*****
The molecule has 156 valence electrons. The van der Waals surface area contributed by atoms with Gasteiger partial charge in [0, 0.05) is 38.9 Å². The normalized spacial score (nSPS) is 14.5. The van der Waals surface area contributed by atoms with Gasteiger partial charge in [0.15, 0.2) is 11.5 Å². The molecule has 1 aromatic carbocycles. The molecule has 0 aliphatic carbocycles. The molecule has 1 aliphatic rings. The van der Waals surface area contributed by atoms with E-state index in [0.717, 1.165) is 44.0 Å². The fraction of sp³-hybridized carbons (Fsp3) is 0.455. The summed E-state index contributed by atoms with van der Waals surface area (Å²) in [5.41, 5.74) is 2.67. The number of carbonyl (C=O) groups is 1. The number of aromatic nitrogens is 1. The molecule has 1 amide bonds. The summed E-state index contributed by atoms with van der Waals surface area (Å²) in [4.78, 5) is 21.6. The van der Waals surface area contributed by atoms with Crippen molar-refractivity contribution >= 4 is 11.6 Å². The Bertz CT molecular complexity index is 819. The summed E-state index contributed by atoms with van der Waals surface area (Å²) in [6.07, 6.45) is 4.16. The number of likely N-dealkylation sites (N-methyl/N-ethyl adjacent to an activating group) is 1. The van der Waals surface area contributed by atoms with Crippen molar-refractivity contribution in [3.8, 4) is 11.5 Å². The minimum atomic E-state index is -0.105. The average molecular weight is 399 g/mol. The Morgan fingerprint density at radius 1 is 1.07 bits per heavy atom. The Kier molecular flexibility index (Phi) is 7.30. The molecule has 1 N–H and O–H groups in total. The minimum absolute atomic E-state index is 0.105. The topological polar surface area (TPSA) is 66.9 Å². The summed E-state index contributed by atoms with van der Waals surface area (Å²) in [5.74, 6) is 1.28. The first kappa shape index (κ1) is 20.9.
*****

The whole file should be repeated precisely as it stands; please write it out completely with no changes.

The molecule has 156 valence electrons. The van der Waals surface area contributed by atoms with Gasteiger partial charge in [0, 0.05) is 38.9 Å². The normalized spacial score (nSPS) is 14.5. The van der Waals surface area contributed by atoms with Gasteiger partial charge in [0.15, 0.2) is 11.5 Å². The molecule has 1 aromatic carbocycles. The molecule has 0 aliphatic carbocycles. The molecule has 1 aliphatic rings. The van der Waals surface area contributed by atoms with E-state index in [0.717, 1.165) is 44.0 Å². The fraction of sp³-hybridized carbons (Fsp3) is 0.455. The summed E-state index contributed by atoms with van der Waals surface area (Å²) in [5.41, 5.74) is 2.67. The number of carbonyl (C=O) groups is 1. The number of aromatic nitrogens is 1. The molecule has 1 amide bonds. The summed E-state index contributed by atoms with van der Waals surface area (Å²) in [4.78, 5) is 21.6. The van der Waals surface area contributed by atoms with Crippen molar-refractivity contribution >= 4 is 11.6 Å². The Bertz CT molecular complexity index is 819. The summed E-state index contributed by atoms with van der Waals surface area (Å²) in [6.07, 6.45) is 4.16. The number of likely N-dealkylation sites (N-methyl/N-ethyl adjacent to an activating group) is 1. The van der Waals surface area contributed by atoms with Crippen molar-refractivity contribution in [3.8, 4) is 11.5 Å². The minimum atomic E-state index is -0.105. The average molecular weight is 399 g/mol. The Morgan fingerprint density at radius 1 is 1.07 bits per heavy atom. The Kier molecular flexibility index (Phi) is 7.30. The molecule has 1 N–H and O–H groups in total. The minimum absolute atomic E-state index is 0.105. The topological polar surface area (TPSA) is 66.9 Å². The summed E-state index contributed by atoms with van der Waals surface area (Å²) in [5.74, 6) is 1.28. The first kappa shape index (κ1) is 20.9.